All sets of come-up times for the convection oven were normally distributed (P > 0.05), with means (±SD) of 3.67 ± 0.69, 4.15 ± 1.29, 4.44 ± 0.41, and 11.33 ± 2.79 min for oven temperatures of 120, 140, 180, and 200°C, respectively. The come-up times ranged from 2.83 to 5.66 min and 5.83 to 15.83 min for oven temperatures of ≤180 and 200°C, respectively. The mean come-up time for 200°C was significantly longer (P < 0.05) than that for the lower temperatures. During cooking, the convection oven temperatures were 120.6 ± 1.1, 140.4 ± 1.6, 179.9 ± 1.3, and 199.7 ± 2.0°C at set temperatures of 120, 140, 180, and 200°C, respectively.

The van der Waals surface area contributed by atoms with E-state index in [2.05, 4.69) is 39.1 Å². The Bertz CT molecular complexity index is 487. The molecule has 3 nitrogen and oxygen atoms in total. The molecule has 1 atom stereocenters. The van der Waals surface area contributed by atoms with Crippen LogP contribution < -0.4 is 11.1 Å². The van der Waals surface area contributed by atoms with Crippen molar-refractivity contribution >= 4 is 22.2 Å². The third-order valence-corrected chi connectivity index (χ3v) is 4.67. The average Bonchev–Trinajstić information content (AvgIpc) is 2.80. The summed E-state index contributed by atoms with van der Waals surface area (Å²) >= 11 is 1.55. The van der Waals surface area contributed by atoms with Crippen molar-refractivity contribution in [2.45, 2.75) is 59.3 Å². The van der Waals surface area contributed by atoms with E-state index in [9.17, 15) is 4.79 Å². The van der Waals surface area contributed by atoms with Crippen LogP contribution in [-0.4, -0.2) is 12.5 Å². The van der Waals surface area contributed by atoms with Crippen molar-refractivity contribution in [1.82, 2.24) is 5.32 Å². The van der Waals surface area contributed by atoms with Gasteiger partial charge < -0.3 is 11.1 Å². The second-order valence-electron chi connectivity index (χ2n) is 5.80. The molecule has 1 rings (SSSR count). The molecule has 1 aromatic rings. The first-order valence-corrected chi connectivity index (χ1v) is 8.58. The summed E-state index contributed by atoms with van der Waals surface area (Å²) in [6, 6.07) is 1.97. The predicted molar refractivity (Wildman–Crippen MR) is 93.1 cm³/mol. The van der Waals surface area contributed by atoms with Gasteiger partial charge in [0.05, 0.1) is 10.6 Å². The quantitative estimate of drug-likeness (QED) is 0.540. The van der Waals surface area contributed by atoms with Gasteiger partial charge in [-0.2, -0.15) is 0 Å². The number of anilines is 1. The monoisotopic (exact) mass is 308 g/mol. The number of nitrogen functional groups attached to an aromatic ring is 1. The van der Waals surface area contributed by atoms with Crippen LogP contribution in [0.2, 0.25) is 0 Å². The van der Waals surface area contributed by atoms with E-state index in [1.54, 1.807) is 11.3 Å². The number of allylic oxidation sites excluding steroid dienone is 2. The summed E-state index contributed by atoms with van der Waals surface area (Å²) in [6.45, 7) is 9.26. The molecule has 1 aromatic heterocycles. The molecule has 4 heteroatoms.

At each oven temperature, the mean cooking time generally increased with increasing target center temperature (Table 1), but the difference was mostly <5 min and was not significant (P > 0.05). When roasts were cooked to 60°C (the temperature to which roasts were cooked at all four oven temperatures), the mean cooking time was significantly longer (P < 0.05) at 120°C than at 140, 180, and 200°C, and there was no significant difference (P > 0.05) between cooking times for roasts cooked at 140 and 180°C or at 180 and 200°C (Table 1). At each oven temperature, the number of inoculated sites from which E. coli O157:H7 was recovered after cooking decreased with increasing target temperature at roast centers: 10, 3, and 0 sites; 9, 7, and 0 sites; 2, 1, and 0 sites; and 3, 2 and 0 sites for roasts cooked at 120°C to 60, 63, and 65°C; at 140°C to 56, 58, and 60°C; at 180°C to 56, 58, and 60°C; and at 200°C to 58, 60, and 63°C, respectively. E. coli O157:H7 was recovered from all three types of inoculation sites (geometric center and 1 and 3 cm from edges of the roast) when roasts were cooked at 120°C to 60 and 63°C and at 140°C to 56 and 58°C. For cooking conditions under which E. coli O157:H7 was not eliminated, reductions of the organism was always greater at points close to the roast surface (points 1 cm from each edge) than points close to or at the roast center (centers and points 3 cm from each edge). The reductions of E. coli O157:H7, in relation to roast center temperatures and oven temperatures, decreased in the following order: 56°C at center, 180°C > 140°C; 58°C at center, 180°C > 200°C > 140°C; 60°C at center, 180°C = 140°C > 200°C >120°C; and 63°C at center, 200°C > 120°C. The extent to which E. coli O157:H7 was inactivated at the same type of inoculation site in roasts that were cooked under the same condition and yielded more than one positive sample for that particular type of inoculation site mostly differed by >1 log CFU per site. Such variation between roasts that were cooked at 120°C to an internal temperature of 60°C, at 140°C to internal temperatures of 56 or 58°C, or at 200°C to an internal temperature of 58°C was 3 to 5 log CFU per site. Even so, E. coli O157:H7 was reduced by >5 log CFU per site throughout the meat when roasts were cooked at 180°C to an internal temperature of 58°C, and no E. coli O157:H7 was recovered from any of the inoculation sites when roasts were cooked at 120, 140, 180, and 200°C to internal temperatures of 65, 60, 60, and 63°C, respectively.